3-D printing has been used to make all sorts of products of increasing complexity, including rockets for spacecraft and engine components. But it’s not until you see an Airbus exec lifting this motorbike with one hand that the technology’s potential really starts to shine through.

The oh-so-cleverly-named Light Rider is produced by Airbus subsidiary AP Works. It has a 3-D printed frame made from a proprietary aluminum alloy, which Airbus claims to be as strong as titanium. Even including the chunky tires, suspension and electric motor, the whole bike only weighs in at 35kg.

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Despite the low weight and electric motor, the bike still has enough power to make it a serious around-town commuter: 50mph top speed, and 0-30 in three seconds. The battery will last 40 miles, and once it’s depleted, you can do a straight swap with the replacement.

All in all, it’s like some kind of electric bicycle/Vespa hybrid, and it sounds ideal for my daily commute. Unfortunately, there is a problem, in the form of the price: $55,000, which isn’t exactly affordable. The price probably has something to do with the scarcity. 50 Light Riders are going to be produced, in the first production run at least.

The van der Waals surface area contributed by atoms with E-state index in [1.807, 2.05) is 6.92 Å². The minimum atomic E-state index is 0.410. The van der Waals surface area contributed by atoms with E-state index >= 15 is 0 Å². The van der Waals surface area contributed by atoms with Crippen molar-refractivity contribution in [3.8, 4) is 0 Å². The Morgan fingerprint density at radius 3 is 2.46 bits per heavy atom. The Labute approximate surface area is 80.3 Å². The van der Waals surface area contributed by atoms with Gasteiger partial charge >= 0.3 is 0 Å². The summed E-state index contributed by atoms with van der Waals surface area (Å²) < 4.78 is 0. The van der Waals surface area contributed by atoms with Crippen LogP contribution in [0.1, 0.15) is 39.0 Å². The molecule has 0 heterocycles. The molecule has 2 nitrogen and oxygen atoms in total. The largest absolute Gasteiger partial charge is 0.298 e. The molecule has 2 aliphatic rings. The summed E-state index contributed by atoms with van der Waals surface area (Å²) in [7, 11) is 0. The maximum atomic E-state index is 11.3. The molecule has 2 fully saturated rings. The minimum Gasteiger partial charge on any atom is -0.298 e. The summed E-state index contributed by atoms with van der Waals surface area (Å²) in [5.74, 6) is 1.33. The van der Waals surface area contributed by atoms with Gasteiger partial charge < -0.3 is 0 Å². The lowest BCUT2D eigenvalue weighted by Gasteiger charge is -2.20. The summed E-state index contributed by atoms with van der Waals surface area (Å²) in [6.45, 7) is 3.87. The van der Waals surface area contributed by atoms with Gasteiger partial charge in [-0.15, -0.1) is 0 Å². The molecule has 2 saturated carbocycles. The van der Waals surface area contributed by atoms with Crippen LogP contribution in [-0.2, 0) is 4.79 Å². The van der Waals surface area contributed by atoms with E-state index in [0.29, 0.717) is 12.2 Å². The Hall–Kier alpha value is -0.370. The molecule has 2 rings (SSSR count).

The entire project is really a metaphor for 3-D printing’s battle against more conventional manufacturing technology. The Light Rider is an absurdly cool, well-designed project that pushes the boundaries of materials and design. But the same technology that makes it possible to build also destroys any economies of scale, meaning that it’s out of reach for the vast majority of us.


Chris Mills has loved tinkering with technology ever since he worked out how to defeat the parental controls on his parents' internet. He's blogged his way through Apple events and SpaceX launches ever since, and still keeps a bizarre fondness for the Palm Pre.